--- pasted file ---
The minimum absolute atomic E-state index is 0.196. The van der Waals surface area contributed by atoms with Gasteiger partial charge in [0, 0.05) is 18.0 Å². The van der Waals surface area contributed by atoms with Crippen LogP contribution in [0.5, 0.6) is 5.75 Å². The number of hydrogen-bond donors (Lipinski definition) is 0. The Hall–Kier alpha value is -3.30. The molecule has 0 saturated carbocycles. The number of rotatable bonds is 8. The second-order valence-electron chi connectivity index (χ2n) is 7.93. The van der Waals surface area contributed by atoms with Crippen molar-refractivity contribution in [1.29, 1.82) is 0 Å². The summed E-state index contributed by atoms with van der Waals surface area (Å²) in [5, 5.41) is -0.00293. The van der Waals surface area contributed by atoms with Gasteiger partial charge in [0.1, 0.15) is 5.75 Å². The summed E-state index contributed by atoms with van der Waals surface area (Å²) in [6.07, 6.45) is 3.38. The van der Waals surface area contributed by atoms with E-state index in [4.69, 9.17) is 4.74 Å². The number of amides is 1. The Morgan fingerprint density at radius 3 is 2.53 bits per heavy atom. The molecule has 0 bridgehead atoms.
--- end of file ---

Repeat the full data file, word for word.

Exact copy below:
The minimum absolute atomic E-state index is 0.196. The van der Waals surface area contributed by atoms with Gasteiger partial charge in [0, 0.05) is 18.0 Å². The van der Waals surface area contributed by atoms with Crippen LogP contribution in [0.5, 0.6) is 5.75 Å². The number of hydrogen-bond donors (Lipinski definition) is 0. The Hall–Kier alpha value is -3.30. The molecule has 0 saturated carbocycles. The number of rotatable bonds is 8. The second-order valence-electron chi connectivity index (χ2n) is 7.93. The van der Waals surface area contributed by atoms with Crippen molar-refractivity contribution in [1.29, 1.82) is 0 Å². The summed E-state index contributed by atoms with van der Waals surface area (Å²) in [5, 5.41) is -0.00293. The van der Waals surface area contributed by atoms with Gasteiger partial charge in [0.1, 0.15) is 5.75 Å². The summed E-state index contributed by atoms with van der Waals surface area (Å²) in [6.07, 6.45) is 3.38. The van der Waals surface area contributed by atoms with E-state index in [4.69, 9.17) is 4.74 Å². The number of amides is 1. The Morgan fingerprint density at radius 3 is 2.53 bits per heavy atom. The molecule has 0 bridgehead atoms.